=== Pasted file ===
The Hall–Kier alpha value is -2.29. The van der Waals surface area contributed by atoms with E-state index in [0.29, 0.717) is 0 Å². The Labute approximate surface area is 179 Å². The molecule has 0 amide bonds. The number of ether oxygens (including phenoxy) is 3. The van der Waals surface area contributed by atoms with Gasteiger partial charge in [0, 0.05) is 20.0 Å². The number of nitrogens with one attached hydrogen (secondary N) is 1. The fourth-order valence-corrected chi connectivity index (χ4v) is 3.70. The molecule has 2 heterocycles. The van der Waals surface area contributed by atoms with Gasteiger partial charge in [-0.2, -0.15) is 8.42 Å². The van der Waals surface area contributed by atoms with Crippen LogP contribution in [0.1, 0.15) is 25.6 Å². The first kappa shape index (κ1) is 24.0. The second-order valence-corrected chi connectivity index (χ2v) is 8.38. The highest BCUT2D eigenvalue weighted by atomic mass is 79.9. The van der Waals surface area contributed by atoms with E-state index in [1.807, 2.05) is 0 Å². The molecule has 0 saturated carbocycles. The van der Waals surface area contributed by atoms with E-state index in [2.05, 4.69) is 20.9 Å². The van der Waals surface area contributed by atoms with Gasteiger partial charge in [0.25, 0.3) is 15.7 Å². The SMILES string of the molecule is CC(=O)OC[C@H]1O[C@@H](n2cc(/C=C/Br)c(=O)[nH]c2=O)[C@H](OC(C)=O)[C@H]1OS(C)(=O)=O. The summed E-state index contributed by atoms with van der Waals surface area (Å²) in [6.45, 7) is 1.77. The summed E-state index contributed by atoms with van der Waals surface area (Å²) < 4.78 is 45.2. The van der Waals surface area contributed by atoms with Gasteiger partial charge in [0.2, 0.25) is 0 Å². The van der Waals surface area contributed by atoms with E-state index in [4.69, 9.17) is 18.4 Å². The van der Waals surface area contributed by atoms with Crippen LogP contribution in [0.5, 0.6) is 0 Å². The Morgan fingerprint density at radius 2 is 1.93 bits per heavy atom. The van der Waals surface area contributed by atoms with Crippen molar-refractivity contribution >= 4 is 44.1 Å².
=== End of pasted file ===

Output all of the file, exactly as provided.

The Hall–Kier alpha value is -2.29. The van der Waals surface area contributed by atoms with E-state index in [0.29, 0.717) is 0 Å². The Labute approximate surface area is 179 Å². The molecule has 0 amide bonds. The number of ether oxygens (including phenoxy) is 3. The van der Waals surface area contributed by atoms with Gasteiger partial charge in [0, 0.05) is 20.0 Å². The number of nitrogens with one attached hydrogen (secondary N) is 1. The fourth-order valence-corrected chi connectivity index (χ4v) is 3.70. The molecule has 2 heterocycles. The van der Waals surface area contributed by atoms with Gasteiger partial charge in [-0.2, -0.15) is 8.42 Å². The van der Waals surface area contributed by atoms with Crippen LogP contribution in [0.1, 0.15) is 25.6 Å². The first kappa shape index (κ1) is 24.0. The second-order valence-corrected chi connectivity index (χ2v) is 8.38. The highest BCUT2D eigenvalue weighted by atomic mass is 79.9. The van der Waals surface area contributed by atoms with E-state index in [1.807, 2.05) is 0 Å². The molecule has 0 saturated carbocycles. The van der Waals surface area contributed by atoms with E-state index in [2.05, 4.69) is 20.9 Å². The van der Waals surface area contributed by atoms with Gasteiger partial charge in [0.25, 0.3) is 15.7 Å². The SMILES string of the molecule is CC(=O)OC[C@H]1O[C@@H](n2cc(/C=C/Br)c(=O)[nH]c2=O)[C@H](OC(C)=O)[C@H]1OS(C)(=O)=O. The summed E-state index contributed by atoms with van der Waals surface area (Å²) in [6.45, 7) is 1.77. The summed E-state index contributed by atoms with van der Waals surface area (Å²) < 4.78 is 45.2. The van der Waals surface area contributed by atoms with Gasteiger partial charge in [0.2, 0.25) is 0 Å². The van der Waals surface area contributed by atoms with E-state index in [4.69, 9.17) is 18.4 Å². The van der Waals surface area contributed by atoms with Crippen LogP contribution in [0.5, 0.6) is 0 Å². The Morgan fingerprint density at radius 2 is 1.93 bits per heavy atom. The van der Waals surface area contributed by atoms with Crippen molar-refractivity contribution >= 4 is 44.1 Å².